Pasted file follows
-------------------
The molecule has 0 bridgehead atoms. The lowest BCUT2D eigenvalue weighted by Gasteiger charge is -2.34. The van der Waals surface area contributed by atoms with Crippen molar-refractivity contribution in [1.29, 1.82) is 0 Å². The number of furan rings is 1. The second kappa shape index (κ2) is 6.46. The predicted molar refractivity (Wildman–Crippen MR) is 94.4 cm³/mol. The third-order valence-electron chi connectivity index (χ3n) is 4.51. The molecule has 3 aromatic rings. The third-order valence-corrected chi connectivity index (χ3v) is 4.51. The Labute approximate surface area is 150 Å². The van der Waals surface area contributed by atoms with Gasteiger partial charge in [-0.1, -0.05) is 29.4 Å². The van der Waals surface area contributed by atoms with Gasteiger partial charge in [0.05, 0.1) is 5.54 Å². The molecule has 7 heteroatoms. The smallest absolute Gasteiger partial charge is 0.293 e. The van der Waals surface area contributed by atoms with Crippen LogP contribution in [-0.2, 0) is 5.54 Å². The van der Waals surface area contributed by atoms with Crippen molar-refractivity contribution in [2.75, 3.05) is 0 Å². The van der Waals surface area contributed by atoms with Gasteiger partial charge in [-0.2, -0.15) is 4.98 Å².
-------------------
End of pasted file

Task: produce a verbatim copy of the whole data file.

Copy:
The molecule has 0 bridgehead atoms. The lowest BCUT2D eigenvalue weighted by Gasteiger charge is -2.34. The van der Waals surface area contributed by atoms with Crippen molar-refractivity contribution in [1.29, 1.82) is 0 Å². The number of furan rings is 1. The second kappa shape index (κ2) is 6.46. The predicted molar refractivity (Wildman–Crippen MR) is 94.4 cm³/mol. The third-order valence-electron chi connectivity index (χ3n) is 4.51. The molecule has 3 aromatic rings. The third-order valence-corrected chi connectivity index (χ3v) is 4.51. The Labute approximate surface area is 150 Å². The van der Waals surface area contributed by atoms with Gasteiger partial charge in [-0.1, -0.05) is 29.4 Å². The van der Waals surface area contributed by atoms with Gasteiger partial charge in [0.05, 0.1) is 5.54 Å². The molecule has 7 heteroatoms. The smallest absolute Gasteiger partial charge is 0.293 e. The van der Waals surface area contributed by atoms with Crippen LogP contribution in [-0.2, 0) is 5.54 Å². The van der Waals surface area contributed by atoms with Crippen molar-refractivity contribution in [2.75, 3.05) is 0 Å². The van der Waals surface area contributed by atoms with Gasteiger partial charge in [-0.2, -0.15) is 4.98 Å².